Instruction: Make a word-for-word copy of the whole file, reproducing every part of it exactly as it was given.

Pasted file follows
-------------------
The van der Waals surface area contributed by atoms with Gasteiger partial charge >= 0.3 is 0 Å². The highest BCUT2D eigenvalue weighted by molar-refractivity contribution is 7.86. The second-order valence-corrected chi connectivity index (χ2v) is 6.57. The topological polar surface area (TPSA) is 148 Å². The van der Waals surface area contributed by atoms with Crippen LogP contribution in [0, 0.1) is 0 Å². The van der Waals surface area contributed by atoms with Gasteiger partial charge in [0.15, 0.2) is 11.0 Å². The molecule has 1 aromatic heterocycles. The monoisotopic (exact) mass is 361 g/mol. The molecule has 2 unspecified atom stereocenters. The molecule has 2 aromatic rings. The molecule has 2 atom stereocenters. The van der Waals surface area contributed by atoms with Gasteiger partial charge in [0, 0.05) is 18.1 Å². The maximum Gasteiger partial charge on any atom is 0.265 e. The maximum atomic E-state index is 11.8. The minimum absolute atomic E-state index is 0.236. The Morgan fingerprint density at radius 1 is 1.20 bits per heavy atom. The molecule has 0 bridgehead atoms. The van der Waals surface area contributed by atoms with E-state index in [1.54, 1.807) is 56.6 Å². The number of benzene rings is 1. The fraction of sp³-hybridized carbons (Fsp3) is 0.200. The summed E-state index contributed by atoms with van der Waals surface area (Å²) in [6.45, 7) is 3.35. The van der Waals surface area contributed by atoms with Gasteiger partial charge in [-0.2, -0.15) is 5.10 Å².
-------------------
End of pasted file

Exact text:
The van der Waals surface area contributed by atoms with Gasteiger partial charge >= 0.3 is 0 Å². The highest BCUT2D eigenvalue weighted by molar-refractivity contribution is 7.86. The second-order valence-corrected chi connectivity index (χ2v) is 6.57. The topological polar surface area (TPSA) is 148 Å². The van der Waals surface area contributed by atoms with Crippen LogP contribution in [0, 0.1) is 0 Å². The van der Waals surface area contributed by atoms with Gasteiger partial charge in [0.15, 0.2) is 11.0 Å². The molecule has 1 aromatic heterocycles. The monoisotopic (exact) mass is 361 g/mol. The molecule has 2 unspecified atom stereocenters. The molecule has 2 aromatic rings. The molecule has 2 atom stereocenters. The van der Waals surface area contributed by atoms with Gasteiger partial charge in [0, 0.05) is 18.1 Å². The maximum Gasteiger partial charge on any atom is 0.265 e. The maximum atomic E-state index is 11.8. The minimum absolute atomic E-state index is 0.236. The Morgan fingerprint density at radius 1 is 1.20 bits per heavy atom. The molecule has 0 bridgehead atoms. The van der Waals surface area contributed by atoms with E-state index in [1.54, 1.807) is 56.6 Å². The number of benzene rings is 1. The fraction of sp³-hybridized carbons (Fsp3) is 0.200. The summed E-state index contributed by atoms with van der Waals surface area (Å²) in [6.45, 7) is 3.35. The van der Waals surface area contributed by atoms with Gasteiger partial charge in [-0.2, -0.15) is 5.10 Å².